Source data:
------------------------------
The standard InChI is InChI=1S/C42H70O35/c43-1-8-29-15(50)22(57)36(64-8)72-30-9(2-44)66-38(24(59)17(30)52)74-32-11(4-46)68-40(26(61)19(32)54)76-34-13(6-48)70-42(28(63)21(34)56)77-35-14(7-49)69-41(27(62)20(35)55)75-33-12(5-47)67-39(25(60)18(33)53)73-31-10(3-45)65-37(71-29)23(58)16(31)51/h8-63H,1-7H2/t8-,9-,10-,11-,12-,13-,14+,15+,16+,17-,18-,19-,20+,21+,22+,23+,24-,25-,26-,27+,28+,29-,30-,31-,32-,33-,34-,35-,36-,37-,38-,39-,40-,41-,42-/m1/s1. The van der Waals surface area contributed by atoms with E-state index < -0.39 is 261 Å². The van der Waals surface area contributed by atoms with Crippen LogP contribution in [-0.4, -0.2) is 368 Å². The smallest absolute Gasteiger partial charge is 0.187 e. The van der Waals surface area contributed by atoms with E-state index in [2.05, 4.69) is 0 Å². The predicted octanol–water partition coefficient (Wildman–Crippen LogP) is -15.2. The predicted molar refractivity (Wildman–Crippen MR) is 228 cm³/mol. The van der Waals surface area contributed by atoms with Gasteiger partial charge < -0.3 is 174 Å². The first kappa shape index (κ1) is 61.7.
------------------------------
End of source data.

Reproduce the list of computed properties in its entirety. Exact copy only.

The standard InChI is InChI=1S/C42H70O35/c43-1-8-29-15(50)22(57)36(64-8)72-30-9(2-44)66-38(24(59)17(30)52)74-32-11(4-46)68-40(26(61)19(32)54)76-34-13(6-48)70-42(28(63)21(34)56)77-35-14(7-49)69-41(27(62)20(35)55)75-33-12(5-47)67-39(25(60)18(33)53)73-31-10(3-45)65-37(71-29)23(58)16(31)51/h8-63H,1-7H2/t8-,9-,10-,11-,12-,13-,14+,15+,16+,17-,18-,19-,20+,21+,22+,23+,24-,25-,26-,27+,28+,29-,30-,31-,32-,33-,34-,35-,36-,37-,38-,39-,40-,41-,42-/m1/s1. The van der Waals surface area contributed by atoms with E-state index < -0.39 is 261 Å². The van der Waals surface area contributed by atoms with Crippen LogP contribution in [-0.4, -0.2) is 368 Å². The smallest absolute Gasteiger partial charge is 0.187 e. The van der Waals surface area contributed by atoms with E-state index in [2.05, 4.69) is 0 Å². The predicted octanol–water partition coefficient (Wildman–Crippen LogP) is -15.2. The predicted molar refractivity (Wildman–Crippen MR) is 228 cm³/mol. The van der Waals surface area contributed by atoms with Gasteiger partial charge < -0.3 is 174 Å². The first kappa shape index (κ1) is 61.7.